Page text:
June 20, 2014 - 7:13 AM
‘This is not the way I wanted it to end.’
It’s a line I heard over and over again during the teacher strike. It’s applicable to both retiring teachers and the students who saw their school year end with less than 24 hours notice.
Many of the students, abruptly told last Thursday would be their last day of school this year, were forced to pack up their belongings and say goodbye to their teachers and friends.
While stopping by the school to help my daughter pack up her stuff that day, her teacher stood by with red-rimmed eyes, hugging each of the students as they came to tell him he was the ‘best teacher ever’ and they would miss him. He patiently responded to questions about the likelihood of school next week with an honest “I don’t know.”
The room was in shambles as students ripped everything out of their desks and lockers and they shared their long-lost finds with each other.
They exchanged hugs in the halls between students, teachers and support staff while parents ran in the doors with hastily-wrapped gifts hoping to get there before the teachers were forced to leave 30 minutes after the final bell. My daughter was excited for summer break to begin early but was near tears several nights since because she couldn't properly say goodbye to her teacher or her friends. Gifts she was making for the class sit unfinished. We don’t know when they will be handed out.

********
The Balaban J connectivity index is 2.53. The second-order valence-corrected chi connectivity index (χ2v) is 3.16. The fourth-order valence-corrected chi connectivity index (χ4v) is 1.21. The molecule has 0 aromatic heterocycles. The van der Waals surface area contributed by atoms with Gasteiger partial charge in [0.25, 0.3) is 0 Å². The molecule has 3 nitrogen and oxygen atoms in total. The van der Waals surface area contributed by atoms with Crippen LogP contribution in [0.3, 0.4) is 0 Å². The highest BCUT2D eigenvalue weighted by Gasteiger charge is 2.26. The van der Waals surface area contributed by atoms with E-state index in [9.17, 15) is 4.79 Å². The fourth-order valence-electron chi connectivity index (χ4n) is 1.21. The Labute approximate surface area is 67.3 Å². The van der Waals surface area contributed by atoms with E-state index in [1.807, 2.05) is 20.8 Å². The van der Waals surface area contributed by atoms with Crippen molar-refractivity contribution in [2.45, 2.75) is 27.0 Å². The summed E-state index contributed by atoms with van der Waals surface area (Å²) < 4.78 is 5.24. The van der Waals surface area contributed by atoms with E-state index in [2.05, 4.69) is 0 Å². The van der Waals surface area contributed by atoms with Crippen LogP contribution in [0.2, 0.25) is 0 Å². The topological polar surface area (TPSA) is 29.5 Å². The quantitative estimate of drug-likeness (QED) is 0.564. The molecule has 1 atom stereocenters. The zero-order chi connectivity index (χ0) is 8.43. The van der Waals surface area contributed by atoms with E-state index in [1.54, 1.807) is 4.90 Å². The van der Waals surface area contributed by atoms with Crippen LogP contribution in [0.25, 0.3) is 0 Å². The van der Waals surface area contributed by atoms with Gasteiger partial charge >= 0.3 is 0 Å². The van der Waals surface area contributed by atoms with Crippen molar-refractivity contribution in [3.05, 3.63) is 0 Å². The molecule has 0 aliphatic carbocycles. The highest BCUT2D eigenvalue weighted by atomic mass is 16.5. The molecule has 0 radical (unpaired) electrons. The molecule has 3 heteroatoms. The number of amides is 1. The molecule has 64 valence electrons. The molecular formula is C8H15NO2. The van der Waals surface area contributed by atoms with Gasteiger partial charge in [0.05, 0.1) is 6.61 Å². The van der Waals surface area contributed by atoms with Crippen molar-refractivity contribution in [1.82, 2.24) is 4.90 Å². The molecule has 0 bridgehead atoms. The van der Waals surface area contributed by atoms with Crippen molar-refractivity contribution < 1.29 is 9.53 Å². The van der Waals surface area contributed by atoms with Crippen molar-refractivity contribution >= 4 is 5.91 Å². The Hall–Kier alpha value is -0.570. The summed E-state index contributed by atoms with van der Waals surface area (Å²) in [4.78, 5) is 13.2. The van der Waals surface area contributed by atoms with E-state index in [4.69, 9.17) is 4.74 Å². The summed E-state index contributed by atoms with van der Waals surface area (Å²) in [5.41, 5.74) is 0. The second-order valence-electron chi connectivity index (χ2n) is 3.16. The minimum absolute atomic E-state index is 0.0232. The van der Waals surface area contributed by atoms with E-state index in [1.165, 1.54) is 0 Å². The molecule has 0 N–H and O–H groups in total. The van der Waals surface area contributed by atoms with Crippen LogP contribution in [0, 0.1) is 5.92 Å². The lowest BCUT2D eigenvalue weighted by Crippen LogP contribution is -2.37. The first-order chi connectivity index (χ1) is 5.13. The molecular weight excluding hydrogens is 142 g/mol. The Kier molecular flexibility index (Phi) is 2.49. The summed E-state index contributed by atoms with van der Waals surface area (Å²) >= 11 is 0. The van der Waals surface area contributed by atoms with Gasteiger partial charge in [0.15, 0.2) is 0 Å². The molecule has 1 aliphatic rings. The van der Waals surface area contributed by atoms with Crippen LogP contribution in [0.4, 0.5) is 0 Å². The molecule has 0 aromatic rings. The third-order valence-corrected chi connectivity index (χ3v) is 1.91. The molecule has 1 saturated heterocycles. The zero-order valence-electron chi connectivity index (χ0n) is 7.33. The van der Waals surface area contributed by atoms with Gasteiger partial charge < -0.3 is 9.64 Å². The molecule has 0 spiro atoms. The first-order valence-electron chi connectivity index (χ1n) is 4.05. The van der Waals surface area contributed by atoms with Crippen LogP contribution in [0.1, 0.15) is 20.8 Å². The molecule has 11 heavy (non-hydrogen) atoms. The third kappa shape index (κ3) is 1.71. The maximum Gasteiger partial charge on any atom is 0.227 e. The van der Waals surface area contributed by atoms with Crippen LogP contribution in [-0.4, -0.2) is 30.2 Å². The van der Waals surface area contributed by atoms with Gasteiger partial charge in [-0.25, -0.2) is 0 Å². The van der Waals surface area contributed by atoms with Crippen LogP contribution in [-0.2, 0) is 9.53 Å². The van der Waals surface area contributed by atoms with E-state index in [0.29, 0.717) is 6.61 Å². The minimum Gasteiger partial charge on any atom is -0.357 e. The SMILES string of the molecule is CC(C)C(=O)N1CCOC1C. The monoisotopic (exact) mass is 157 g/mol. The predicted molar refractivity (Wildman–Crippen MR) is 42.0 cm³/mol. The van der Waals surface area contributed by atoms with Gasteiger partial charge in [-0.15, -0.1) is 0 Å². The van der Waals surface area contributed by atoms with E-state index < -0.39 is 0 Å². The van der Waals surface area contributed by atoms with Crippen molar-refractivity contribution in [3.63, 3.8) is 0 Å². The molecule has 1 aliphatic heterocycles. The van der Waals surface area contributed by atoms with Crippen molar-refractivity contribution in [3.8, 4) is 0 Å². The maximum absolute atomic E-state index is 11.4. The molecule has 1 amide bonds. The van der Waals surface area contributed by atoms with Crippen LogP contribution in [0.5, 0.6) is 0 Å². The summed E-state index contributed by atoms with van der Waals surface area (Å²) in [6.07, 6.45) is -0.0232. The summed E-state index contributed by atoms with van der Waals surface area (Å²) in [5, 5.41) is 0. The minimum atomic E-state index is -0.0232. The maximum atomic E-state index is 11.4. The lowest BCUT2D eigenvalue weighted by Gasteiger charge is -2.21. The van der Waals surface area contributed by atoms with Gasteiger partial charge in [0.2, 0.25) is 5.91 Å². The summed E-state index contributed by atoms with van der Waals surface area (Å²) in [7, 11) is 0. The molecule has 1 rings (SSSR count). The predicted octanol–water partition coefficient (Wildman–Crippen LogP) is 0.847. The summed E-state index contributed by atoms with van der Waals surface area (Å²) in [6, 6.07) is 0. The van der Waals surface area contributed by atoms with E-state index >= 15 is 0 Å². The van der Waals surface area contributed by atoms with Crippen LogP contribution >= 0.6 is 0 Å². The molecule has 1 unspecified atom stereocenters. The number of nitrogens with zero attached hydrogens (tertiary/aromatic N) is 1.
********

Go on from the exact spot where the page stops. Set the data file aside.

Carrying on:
While it obviously impacts each teacher on a different level, it is hard to see the ones who are retiring, the ones who have poured their hearts into their work over the years, facing picket lines during the last several weeks of their careers.
These teachers, even more so, were forced to quickly go through their classrooms and choose what to keep and what could stay for the next teacher, both sentimental and practical items that surrounded their second home for so many years.
No matter where you stand on the issue, it’s hard not to see the impact the strike is having at the school level. On our students. On our teachers.
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